Workers initially detected no free-floating contaminants as they re-entered a New Mexico atomic site evacuated in February, the Associated Press reports.
A pair of eight-person teams on Wednesday descended into the subterranean section of the Waste Isolation Pilot Plant and set up a central operating site in its storage area, the U.S. Energy Department said. The move involved deploying technology to facilitate communications, as well as additional sensor systems in the waste area more than 2,600 feet below ground, the agency indicated in a statement.
The entry by the personnel, who wore air masks and other protective equipment, marked the first human foray into underground corridors of the salt mine since February. Workers stopped entering the area after warning systems identified leaking radioactive particles; since the Feb. 14 incident, signs of radiation exposure have turned up in no fewer than 21 employees.
The escaped contaminants triggered the facility's detection equipment 10 days after a vehicle fire in the underground area. Contaminants have reached the surface only in trace quantities, but the extent of contamination inside the site remained unclear, according to recent reporting.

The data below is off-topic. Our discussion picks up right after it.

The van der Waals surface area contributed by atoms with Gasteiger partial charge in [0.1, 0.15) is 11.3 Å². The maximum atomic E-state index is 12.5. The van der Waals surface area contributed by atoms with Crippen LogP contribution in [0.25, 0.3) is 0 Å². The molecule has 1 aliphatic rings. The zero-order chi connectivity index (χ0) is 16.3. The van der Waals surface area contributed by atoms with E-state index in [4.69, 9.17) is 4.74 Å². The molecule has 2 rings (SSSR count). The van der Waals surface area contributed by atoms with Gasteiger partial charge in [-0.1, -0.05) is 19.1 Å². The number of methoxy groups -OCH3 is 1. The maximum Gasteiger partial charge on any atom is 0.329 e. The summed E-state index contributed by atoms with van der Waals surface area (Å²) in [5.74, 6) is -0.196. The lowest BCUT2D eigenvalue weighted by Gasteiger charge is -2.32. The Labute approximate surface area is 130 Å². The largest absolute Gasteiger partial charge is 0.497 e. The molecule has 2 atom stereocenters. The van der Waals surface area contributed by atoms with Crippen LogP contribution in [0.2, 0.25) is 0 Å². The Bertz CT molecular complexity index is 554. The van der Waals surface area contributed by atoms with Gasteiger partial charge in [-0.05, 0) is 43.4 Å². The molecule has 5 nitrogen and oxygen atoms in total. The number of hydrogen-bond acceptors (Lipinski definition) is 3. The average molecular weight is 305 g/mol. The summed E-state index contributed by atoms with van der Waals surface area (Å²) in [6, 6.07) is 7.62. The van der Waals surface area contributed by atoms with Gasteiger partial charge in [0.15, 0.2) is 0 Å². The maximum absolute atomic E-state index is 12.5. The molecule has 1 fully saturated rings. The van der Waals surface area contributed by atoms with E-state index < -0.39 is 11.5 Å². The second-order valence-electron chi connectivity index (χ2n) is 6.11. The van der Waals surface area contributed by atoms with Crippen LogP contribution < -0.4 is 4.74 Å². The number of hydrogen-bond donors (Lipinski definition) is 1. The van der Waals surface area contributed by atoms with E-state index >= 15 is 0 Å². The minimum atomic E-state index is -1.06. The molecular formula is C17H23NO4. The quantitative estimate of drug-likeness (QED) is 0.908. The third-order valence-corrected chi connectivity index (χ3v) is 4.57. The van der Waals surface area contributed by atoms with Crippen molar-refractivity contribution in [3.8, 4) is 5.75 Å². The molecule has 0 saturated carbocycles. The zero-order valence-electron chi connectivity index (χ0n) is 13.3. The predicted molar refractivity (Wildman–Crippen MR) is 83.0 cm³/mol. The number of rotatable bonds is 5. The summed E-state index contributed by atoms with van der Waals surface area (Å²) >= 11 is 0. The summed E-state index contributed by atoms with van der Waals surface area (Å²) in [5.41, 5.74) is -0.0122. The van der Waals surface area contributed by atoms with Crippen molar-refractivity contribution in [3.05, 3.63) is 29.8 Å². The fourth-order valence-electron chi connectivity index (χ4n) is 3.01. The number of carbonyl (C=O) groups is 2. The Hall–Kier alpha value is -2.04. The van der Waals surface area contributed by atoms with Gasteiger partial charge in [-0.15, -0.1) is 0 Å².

"Today's efforts were a critical first step toward future entries that will expand the clean base of operations and allow workers to travel farther into the mine to identify the suspected source of the radiological release," the Energy Department press release states.
This article was published in Global Security Newswire, which is produced independently by National Journal Group under contract with the Nuclear Threat Initiative. NTI is a nonprofit, nonpartisan group working to reduce global threats from nuclear, biological, and chemical weapons.
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